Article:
Uzbekistan tours

The majority of Uzbekistan’s population are Uzbeks from the ethnic group, which are Turkic populations, but there are significant minority groups of Russians. The majority of the population are Muslim. But there are Orthodox Christians and Buddhists, Jews, and Jews that reside in the country. As with Central Asians, Uzbeks are renownedly welcoming. It’s commonplace to greet people with handshakes, and is considered acceptable to ask a few questions regarding the person’s health and family and health – without waiting for the answers.

Uzbekistan excursions are a wonderful time to taste the local cuisine and get a few tips back with you. A typical meal might include dishes such as palov, which is rice mixed with onions, carrot and meat, or mutton that is cooked in a tandir oven. Uzbeks also eat dumplings called manti as well as a local variation of Kebabs. Have a taste of Uzbek food with a cup of traditional green or black tea, or a drink of yogurt, which is known as the ayran. Uzbekistan is, despite being a largely Muslim nation, is also a secular country that allows visitors to taste local wines.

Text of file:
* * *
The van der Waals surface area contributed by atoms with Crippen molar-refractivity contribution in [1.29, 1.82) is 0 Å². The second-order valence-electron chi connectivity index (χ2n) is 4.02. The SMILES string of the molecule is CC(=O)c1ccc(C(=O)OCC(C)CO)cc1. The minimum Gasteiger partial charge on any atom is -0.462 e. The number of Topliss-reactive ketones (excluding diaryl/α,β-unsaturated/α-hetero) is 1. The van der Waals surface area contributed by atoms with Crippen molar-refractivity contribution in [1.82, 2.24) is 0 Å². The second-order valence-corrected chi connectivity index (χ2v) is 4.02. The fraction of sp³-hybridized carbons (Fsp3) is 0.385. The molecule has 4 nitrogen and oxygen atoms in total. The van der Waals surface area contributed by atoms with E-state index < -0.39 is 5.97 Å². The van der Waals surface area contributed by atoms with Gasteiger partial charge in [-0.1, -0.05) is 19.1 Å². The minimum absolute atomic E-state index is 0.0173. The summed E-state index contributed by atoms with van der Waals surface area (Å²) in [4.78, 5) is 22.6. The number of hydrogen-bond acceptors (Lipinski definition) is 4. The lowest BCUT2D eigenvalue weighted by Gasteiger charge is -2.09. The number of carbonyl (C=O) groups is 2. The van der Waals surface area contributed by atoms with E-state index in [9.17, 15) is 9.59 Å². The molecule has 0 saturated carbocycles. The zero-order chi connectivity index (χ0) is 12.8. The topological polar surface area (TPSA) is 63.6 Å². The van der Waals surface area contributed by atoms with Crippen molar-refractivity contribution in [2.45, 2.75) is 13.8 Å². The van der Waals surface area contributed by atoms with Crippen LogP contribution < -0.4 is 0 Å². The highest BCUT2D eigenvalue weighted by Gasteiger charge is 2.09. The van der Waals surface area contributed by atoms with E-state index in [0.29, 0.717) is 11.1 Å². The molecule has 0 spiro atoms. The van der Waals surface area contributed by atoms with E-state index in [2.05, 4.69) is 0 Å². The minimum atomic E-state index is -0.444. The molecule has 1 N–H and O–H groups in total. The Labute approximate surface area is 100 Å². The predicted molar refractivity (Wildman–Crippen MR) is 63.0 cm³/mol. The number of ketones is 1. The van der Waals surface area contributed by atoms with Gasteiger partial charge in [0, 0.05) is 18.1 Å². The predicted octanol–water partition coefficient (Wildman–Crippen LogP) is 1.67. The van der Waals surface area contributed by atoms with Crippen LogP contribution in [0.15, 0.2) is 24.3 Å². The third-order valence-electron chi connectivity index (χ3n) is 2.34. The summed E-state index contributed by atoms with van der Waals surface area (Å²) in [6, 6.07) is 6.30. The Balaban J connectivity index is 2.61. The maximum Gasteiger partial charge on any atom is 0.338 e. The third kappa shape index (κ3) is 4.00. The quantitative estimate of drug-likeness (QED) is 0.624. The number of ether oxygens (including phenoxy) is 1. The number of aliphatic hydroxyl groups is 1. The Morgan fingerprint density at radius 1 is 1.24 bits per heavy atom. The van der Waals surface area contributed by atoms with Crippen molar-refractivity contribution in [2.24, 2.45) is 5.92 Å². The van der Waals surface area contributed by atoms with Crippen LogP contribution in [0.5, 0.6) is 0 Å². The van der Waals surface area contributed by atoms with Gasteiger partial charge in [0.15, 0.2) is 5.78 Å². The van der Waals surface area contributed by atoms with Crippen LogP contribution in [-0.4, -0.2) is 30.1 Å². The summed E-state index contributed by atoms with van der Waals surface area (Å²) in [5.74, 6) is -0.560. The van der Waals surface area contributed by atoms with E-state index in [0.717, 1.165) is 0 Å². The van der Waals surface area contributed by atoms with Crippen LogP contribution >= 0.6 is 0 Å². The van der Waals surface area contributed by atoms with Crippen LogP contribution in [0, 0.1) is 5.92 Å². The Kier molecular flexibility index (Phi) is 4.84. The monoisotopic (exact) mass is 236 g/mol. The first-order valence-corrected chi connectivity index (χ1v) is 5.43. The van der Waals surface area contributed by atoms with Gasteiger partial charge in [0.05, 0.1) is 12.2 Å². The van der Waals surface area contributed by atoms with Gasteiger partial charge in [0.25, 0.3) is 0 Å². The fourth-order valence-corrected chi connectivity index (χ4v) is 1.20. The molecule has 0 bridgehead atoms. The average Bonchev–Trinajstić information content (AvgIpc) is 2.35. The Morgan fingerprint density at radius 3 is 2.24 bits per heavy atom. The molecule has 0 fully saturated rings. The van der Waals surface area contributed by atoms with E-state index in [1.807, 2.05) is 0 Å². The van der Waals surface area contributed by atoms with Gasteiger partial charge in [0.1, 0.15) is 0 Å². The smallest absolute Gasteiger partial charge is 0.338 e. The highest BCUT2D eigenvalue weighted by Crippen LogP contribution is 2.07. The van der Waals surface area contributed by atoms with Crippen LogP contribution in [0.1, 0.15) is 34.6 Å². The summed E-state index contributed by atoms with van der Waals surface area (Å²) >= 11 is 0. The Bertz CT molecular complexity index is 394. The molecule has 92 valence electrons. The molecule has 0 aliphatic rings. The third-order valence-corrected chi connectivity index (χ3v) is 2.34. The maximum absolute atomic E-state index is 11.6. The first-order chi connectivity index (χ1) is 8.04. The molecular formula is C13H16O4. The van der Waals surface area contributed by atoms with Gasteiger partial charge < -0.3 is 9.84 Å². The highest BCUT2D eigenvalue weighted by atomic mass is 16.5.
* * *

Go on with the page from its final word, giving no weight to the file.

Uzbekistan belongs to the group of Central Asian countries between Asia and the Middle East. It shares borders with Kazakhstan, Tajikistan Kyrgyzstan, Turkmenistan and Kyrgyzstan. Uzbekistan has a coastline that runs along the Aral Sea as well as the massive, yet very shallow lake Sarygamysh. The Kyzyl Kum (also known as the “red sand” desert) is a vast majority of the country. Only a small portion of the Fergana valley has fertile land. The Tian Shan Range is located in the southern part of the Uzbekstan mountains.

The bazaars of Uzbekistan are paradise for buyers. There, bargaining isn’t an everyday thing, it’s also a good laugh. The Tashkent markets, specifically the Chorsu Bazaar, are great for finding bargains. Look for Soviet-era memorabilia, such as stamps, portraits of Lenin, and military uniforms and hats. Other souvenirs available from the local market include pale and intricately patterned pottery, bright rugs and clothing and jewelry made of traditional silver. The Bukhara bazaar is among the most photographed, thanks to the rows of fresh fruits and vegetables and smiling locals.

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